The creators of these dances did not have great expectations for their inventions. Indicative of the social nature of ice dancing at that era was the fact that, according to Bob Ogilvie, the ice at the Westminster rink had an outlet that extended right up to the bar! Liquid refreshments were just a chasse away. British and world ice dance championships had yet to be instigated.
The first international competition in ice dance was held in 1950 in conjunction with the Mens, Ladies and Pairs world championships which took place at the Wembley Arena in north London. Some believe that if an American couple had not entered, and, astonishingly, won, the event would not have been repeated. However, British feathers were ruffled that "foreigners" beat them at their own game. They campaigned successfully for a rematch. Britons won that event and in 1952, the official designation of "world" ice dance championship was added to what has became an annual competition. Nine couples from six countries, Britain, the US, the Netherlands, Austria and Switzerland competed. Britons claimed gold and silver. The first non-British world ice dance champions were the Czech brother-and-sister, Eva & Pavel Roman, more than a decade later in 1962 when the event was held in their capital, Prague.
When asked about his competitive days, Jones, who is approaching the ISU retirement age but hopes to continue his interest in the sport in other ways after his retirement from the ISU Council, laughs. "Thank goodness thereís no film of my performances around. How embarrassing that would be! We did practice, of course. And we thought we did pretty well but we were nothing compared to todayís skaters. For one thing, we went at a slower speed compared with present day dancers. We had equally good technique but we didnít have their power." Jonesí first partner, the blonde June Markham stopped competing in 1958 so he groomed an alternate, a vivacious brunette who had never competed in ice dance. Under Jonesí tutelage, Doreen Denny, who later moved to the United States and married an American, morphed into a world champion in less than a year. Jones agrees, "That wouldnít be possible now. I was in the Air Force and our practice time was extremely limited. Actually, I owe a great debt to Reg Wilkie (who had become an official of the NSA). He managed to pull some government strings to get me stationed in the north of England so I could practice with June. That would not have been possible unless he had intervened. I remember those competitions with great joy. My last world championship was in Vancouver in 1960. Doreen and I did continue and won the European title in 1961 but, of course, worlds was cancelled that year because of the great tragedy (of the plane crash which killed the entire US team on its way to worlds)."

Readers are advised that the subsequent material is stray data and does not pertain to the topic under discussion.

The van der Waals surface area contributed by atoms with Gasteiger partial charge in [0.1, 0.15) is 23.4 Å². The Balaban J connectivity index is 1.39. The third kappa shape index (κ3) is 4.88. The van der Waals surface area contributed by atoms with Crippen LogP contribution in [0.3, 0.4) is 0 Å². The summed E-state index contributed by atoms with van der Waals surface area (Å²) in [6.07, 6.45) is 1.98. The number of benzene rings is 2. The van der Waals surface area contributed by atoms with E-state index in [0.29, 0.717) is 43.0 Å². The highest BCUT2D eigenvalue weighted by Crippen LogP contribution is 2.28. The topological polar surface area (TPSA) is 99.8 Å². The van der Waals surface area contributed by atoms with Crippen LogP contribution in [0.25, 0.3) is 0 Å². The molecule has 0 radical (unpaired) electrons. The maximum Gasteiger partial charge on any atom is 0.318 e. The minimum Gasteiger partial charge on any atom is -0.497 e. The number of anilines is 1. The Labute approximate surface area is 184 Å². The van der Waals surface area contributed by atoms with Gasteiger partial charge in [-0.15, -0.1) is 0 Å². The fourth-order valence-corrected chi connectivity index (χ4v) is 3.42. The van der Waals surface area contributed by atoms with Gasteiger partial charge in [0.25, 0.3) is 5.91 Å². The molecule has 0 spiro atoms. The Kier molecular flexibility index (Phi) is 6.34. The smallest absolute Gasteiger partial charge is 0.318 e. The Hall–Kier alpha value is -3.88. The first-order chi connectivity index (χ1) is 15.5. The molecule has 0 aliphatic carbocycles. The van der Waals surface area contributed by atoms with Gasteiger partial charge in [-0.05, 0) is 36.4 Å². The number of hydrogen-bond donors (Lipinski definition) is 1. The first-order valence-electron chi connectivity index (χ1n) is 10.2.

If you had told Wilkie, who died in 1963, that the 28 steps he devised for the Paso Doble (which are then repeated), would live on through the next century and that his invention would be performed in the movie capital of the world by a fleet of competitors, he undoubtedly would not have believed you. Unlike authors, there was never a question of Wilkie and his partner being paid "royalties" for their work. They certainly did not foresee the huge variety of countries and, for them, staggering number of todayís competitors, all spending so many hours and so much effort polishing the steps for what they believed would be a "mere" pleasant pastime. And, according to Courtney Jones, his inventions will continue to live on for many years.